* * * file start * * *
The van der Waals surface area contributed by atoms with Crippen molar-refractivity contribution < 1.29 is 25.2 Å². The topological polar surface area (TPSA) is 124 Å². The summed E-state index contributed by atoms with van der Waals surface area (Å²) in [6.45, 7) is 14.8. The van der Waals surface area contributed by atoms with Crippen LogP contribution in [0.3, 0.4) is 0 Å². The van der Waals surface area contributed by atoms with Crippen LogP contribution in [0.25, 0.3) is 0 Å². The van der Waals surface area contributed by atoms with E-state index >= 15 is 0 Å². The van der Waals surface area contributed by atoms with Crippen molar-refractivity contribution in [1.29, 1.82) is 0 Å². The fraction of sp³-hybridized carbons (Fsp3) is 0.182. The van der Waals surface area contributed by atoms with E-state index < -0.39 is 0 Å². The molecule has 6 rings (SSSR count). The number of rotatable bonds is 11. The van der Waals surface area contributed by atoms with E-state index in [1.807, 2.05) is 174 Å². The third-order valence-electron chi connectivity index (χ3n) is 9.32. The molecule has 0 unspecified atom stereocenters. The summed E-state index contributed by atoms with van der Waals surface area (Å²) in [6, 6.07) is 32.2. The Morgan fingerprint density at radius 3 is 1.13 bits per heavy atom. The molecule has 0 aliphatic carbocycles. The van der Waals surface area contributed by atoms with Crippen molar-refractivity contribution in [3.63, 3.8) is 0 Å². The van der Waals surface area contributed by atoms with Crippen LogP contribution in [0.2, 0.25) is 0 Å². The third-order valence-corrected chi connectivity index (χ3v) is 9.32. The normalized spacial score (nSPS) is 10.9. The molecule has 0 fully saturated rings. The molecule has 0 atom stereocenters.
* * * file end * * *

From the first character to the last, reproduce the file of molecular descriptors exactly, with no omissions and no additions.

The van der Waals surface area contributed by atoms with Crippen molar-refractivity contribution < 1.29 is 25.2 Å². The topological polar surface area (TPSA) is 124 Å². The summed E-state index contributed by atoms with van der Waals surface area (Å²) in [6.45, 7) is 14.8. The van der Waals surface area contributed by atoms with Crippen LogP contribution in [0.3, 0.4) is 0 Å². The van der Waals surface area contributed by atoms with Crippen LogP contribution in [0.25, 0.3) is 0 Å². The van der Waals surface area contributed by atoms with E-state index >= 15 is 0 Å². The van der Waals surface area contributed by atoms with Crippen molar-refractivity contribution in [1.29, 1.82) is 0 Å². The fraction of sp³-hybridized carbons (Fsp3) is 0.182. The van der Waals surface area contributed by atoms with E-state index < -0.39 is 0 Å². The molecule has 6 rings (SSSR count). The number of rotatable bonds is 11. The van der Waals surface area contributed by atoms with E-state index in [1.807, 2.05) is 174 Å². The third-order valence-electron chi connectivity index (χ3n) is 9.32. The molecule has 0 unspecified atom stereocenters. The summed E-state index contributed by atoms with van der Waals surface area (Å²) in [6, 6.07) is 32.2. The Morgan fingerprint density at radius 3 is 1.13 bits per heavy atom. The molecule has 0 aliphatic carbocycles. The van der Waals surface area contributed by atoms with Crippen molar-refractivity contribution in [3.63, 3.8) is 0 Å². The van der Waals surface area contributed by atoms with Crippen LogP contribution in [0.2, 0.25) is 0 Å². The third-order valence-corrected chi connectivity index (χ3v) is 9.32. The normalized spacial score (nSPS) is 10.9. The molecule has 0 fully saturated rings. The molecule has 0 atom stereocenters.